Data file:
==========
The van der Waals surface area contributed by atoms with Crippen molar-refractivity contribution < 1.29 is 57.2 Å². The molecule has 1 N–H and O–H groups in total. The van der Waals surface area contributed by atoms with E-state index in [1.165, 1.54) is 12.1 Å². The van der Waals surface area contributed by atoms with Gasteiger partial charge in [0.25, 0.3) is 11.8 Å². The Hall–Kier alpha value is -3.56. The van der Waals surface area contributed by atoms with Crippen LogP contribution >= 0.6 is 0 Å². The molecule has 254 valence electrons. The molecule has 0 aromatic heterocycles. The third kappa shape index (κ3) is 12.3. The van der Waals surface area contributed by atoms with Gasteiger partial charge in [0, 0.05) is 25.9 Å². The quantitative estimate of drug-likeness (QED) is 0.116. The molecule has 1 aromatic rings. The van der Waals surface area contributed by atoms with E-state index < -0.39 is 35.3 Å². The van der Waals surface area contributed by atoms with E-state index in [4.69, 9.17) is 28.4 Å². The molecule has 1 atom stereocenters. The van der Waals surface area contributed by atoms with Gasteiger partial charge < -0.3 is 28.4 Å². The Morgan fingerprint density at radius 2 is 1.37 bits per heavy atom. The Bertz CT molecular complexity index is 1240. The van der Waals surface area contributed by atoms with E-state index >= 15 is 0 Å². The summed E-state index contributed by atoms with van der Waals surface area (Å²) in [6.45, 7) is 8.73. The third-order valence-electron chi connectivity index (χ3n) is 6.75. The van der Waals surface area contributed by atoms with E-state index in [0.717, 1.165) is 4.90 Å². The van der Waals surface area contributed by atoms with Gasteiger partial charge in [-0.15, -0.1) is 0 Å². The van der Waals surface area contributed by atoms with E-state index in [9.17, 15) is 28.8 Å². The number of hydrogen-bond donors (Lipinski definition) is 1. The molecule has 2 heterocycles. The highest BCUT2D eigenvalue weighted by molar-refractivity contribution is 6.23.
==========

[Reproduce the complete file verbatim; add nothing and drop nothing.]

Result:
The van der Waals surface area contributed by atoms with Crippen molar-refractivity contribution < 1.29 is 57.2 Å². The molecule has 1 N–H and O–H groups in total. The van der Waals surface area contributed by atoms with E-state index in [1.165, 1.54) is 12.1 Å². The van der Waals surface area contributed by atoms with Gasteiger partial charge in [0.25, 0.3) is 11.8 Å². The Hall–Kier alpha value is -3.56. The van der Waals surface area contributed by atoms with Crippen LogP contribution >= 0.6 is 0 Å². The molecule has 254 valence electrons. The molecule has 0 aromatic heterocycles. The third kappa shape index (κ3) is 12.3. The van der Waals surface area contributed by atoms with Gasteiger partial charge in [0, 0.05) is 25.9 Å². The quantitative estimate of drug-likeness (QED) is 0.116. The molecule has 1 aromatic rings. The van der Waals surface area contributed by atoms with E-state index < -0.39 is 35.3 Å². The van der Waals surface area contributed by atoms with E-state index in [4.69, 9.17) is 28.4 Å². The molecule has 1 atom stereocenters. The van der Waals surface area contributed by atoms with Gasteiger partial charge < -0.3 is 28.4 Å². The Morgan fingerprint density at radius 2 is 1.37 bits per heavy atom. The Bertz CT molecular complexity index is 1240. The van der Waals surface area contributed by atoms with E-state index >= 15 is 0 Å². The summed E-state index contributed by atoms with van der Waals surface area (Å²) in [6.45, 7) is 8.73. The third-order valence-electron chi connectivity index (χ3n) is 6.75. The van der Waals surface area contributed by atoms with E-state index in [0.717, 1.165) is 4.90 Å². The van der Waals surface area contributed by atoms with Gasteiger partial charge in [-0.15, -0.1) is 0 Å². The van der Waals surface area contributed by atoms with E-state index in [9.17, 15) is 28.8 Å². The number of hydrogen-bond donors (Lipinski definition) is 1. The molecule has 2 heterocycles. The highest BCUT2D eigenvalue weighted by molar-refractivity contribution is 6.23.